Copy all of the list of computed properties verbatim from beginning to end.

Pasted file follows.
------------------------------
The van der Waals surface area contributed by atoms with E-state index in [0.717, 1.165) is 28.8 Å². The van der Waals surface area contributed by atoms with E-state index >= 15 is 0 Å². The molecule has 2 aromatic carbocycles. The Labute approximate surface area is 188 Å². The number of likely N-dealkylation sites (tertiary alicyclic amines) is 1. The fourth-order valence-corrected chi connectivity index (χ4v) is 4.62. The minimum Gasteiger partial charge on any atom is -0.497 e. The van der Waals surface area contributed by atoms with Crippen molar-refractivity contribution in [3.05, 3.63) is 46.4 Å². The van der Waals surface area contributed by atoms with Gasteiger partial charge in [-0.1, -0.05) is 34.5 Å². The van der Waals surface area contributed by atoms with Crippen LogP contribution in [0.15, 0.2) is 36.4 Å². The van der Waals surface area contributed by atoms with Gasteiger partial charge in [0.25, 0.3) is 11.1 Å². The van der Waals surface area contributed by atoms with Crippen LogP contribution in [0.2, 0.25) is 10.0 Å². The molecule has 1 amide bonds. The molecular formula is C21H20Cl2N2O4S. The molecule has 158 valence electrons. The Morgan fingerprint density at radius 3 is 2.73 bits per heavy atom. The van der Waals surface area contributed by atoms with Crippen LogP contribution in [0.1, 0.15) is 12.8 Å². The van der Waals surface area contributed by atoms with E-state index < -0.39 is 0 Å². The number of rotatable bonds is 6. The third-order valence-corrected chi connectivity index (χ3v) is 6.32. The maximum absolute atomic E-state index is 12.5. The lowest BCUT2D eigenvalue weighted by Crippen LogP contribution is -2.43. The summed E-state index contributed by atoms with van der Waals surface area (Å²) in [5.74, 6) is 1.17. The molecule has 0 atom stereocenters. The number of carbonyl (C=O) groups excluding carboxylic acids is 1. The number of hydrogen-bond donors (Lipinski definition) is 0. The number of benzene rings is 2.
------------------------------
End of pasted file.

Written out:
The van der Waals surface area contributed by atoms with E-state index in [0.717, 1.165) is 28.8 Å². The van der Waals surface area contributed by atoms with E-state index >= 15 is 0 Å². The molecule has 2 aromatic carbocycles. The Labute approximate surface area is 188 Å². The number of likely N-dealkylation sites (tertiary alicyclic amines) is 1. The fourth-order valence-corrected chi connectivity index (χ4v) is 4.62. The minimum Gasteiger partial charge on any atom is -0.497 e. The van der Waals surface area contributed by atoms with Crippen molar-refractivity contribution in [3.05, 3.63) is 46.4 Å². The van der Waals surface area contributed by atoms with Gasteiger partial charge in [-0.1, -0.05) is 34.5 Å². The van der Waals surface area contributed by atoms with Crippen LogP contribution in [0.15, 0.2) is 36.4 Å². The van der Waals surface area contributed by atoms with Gasteiger partial charge in [0.25, 0.3) is 11.1 Å². The van der Waals surface area contributed by atoms with Crippen LogP contribution in [0.2, 0.25) is 10.0 Å². The molecule has 1 amide bonds. The molecular formula is C21H20Cl2N2O4S. The molecule has 158 valence electrons. The Morgan fingerprint density at radius 3 is 2.73 bits per heavy atom. The van der Waals surface area contributed by atoms with Crippen LogP contribution in [0.1, 0.15) is 12.8 Å². The van der Waals surface area contributed by atoms with E-state index < -0.39 is 0 Å². The number of rotatable bonds is 6. The third-order valence-corrected chi connectivity index (χ3v) is 6.32. The maximum absolute atomic E-state index is 12.5. The lowest BCUT2D eigenvalue weighted by Crippen LogP contribution is -2.43. The summed E-state index contributed by atoms with van der Waals surface area (Å²) in [5.74, 6) is 1.17. The molecule has 0 atom stereocenters. The number of carbonyl (C=O) groups excluding carboxylic acids is 1. The number of hydrogen-bond donors (Lipinski definition) is 0. The number of benzene rings is 2.